Introducing Dad to various professors on Thursday was an interesting experience. Some were more responsive than others, my Italian prof for one seeming a little more standoffish than he is in class and my Photo prof jabbering away in Spanish about Alicante and San Juan just as naturally as she would with any Spanish person. I’m not entirely sure what Dad did while I was in class, though I do know he managed to find his way to and from my school twice without getting lost *insert applause here* but he’s always been good with visual association rather than verbal directions. I am, too. Seeing something and remembering it in relation to location has always been easier for me. ONce I got through with classes at 3, Dad and I joined a tour party given by my student coordinator, Alessia, of the Altrarno, or “across the river.” Altrarno is rarely frequented by American students, probably because it’s too damn far of a walk, but there’s a wealth of cafes, restaurants, and clubs out there with a grittier Italian feeling than the center of town. I haven’t been out there as much since last weekend (because it’s a damn far walk) but hopefully I’ll spend some more time out there this week. There’s a cool cafe just over the bridge from my school where I can spend some time “studying.”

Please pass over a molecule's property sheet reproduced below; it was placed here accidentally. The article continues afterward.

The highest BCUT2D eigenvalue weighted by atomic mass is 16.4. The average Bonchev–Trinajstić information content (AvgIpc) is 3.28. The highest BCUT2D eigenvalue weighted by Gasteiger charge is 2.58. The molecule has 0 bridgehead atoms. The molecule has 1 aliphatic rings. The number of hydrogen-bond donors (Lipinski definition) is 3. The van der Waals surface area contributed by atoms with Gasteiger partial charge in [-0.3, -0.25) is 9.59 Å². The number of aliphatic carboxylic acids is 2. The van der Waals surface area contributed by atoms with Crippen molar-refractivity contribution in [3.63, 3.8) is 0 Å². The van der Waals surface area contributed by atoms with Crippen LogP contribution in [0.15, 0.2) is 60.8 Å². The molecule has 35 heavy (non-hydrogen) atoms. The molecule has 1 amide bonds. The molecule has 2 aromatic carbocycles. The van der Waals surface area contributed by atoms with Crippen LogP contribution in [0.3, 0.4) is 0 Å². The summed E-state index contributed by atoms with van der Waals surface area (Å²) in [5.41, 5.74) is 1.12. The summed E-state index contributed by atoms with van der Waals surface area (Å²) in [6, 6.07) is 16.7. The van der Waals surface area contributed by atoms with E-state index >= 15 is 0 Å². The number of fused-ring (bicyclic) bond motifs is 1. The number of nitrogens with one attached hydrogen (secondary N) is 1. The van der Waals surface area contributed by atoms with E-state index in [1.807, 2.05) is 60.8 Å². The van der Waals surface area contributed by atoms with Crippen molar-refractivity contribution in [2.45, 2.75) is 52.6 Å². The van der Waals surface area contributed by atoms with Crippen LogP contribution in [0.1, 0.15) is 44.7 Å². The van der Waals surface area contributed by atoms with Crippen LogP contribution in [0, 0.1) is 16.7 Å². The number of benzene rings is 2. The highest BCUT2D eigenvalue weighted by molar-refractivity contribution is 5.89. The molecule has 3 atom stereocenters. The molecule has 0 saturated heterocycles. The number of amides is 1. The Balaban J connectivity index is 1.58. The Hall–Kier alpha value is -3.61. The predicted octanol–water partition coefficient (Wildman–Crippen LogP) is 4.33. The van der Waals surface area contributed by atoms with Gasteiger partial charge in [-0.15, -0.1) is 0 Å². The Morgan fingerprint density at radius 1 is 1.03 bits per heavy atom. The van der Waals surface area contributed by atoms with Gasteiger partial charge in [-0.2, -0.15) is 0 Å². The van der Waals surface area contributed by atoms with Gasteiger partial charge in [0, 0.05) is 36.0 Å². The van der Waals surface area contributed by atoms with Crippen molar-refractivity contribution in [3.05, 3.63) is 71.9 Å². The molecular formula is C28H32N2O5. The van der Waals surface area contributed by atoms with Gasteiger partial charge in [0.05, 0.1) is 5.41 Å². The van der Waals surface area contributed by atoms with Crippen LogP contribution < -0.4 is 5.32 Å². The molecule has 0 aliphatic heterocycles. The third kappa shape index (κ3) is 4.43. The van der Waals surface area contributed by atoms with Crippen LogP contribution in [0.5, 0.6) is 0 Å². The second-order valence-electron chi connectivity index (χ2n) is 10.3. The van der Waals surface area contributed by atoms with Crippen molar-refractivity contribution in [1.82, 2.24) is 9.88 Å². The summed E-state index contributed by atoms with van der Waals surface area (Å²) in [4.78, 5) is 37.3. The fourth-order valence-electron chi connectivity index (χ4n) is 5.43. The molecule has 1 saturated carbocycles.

No, really. I need to write my papers.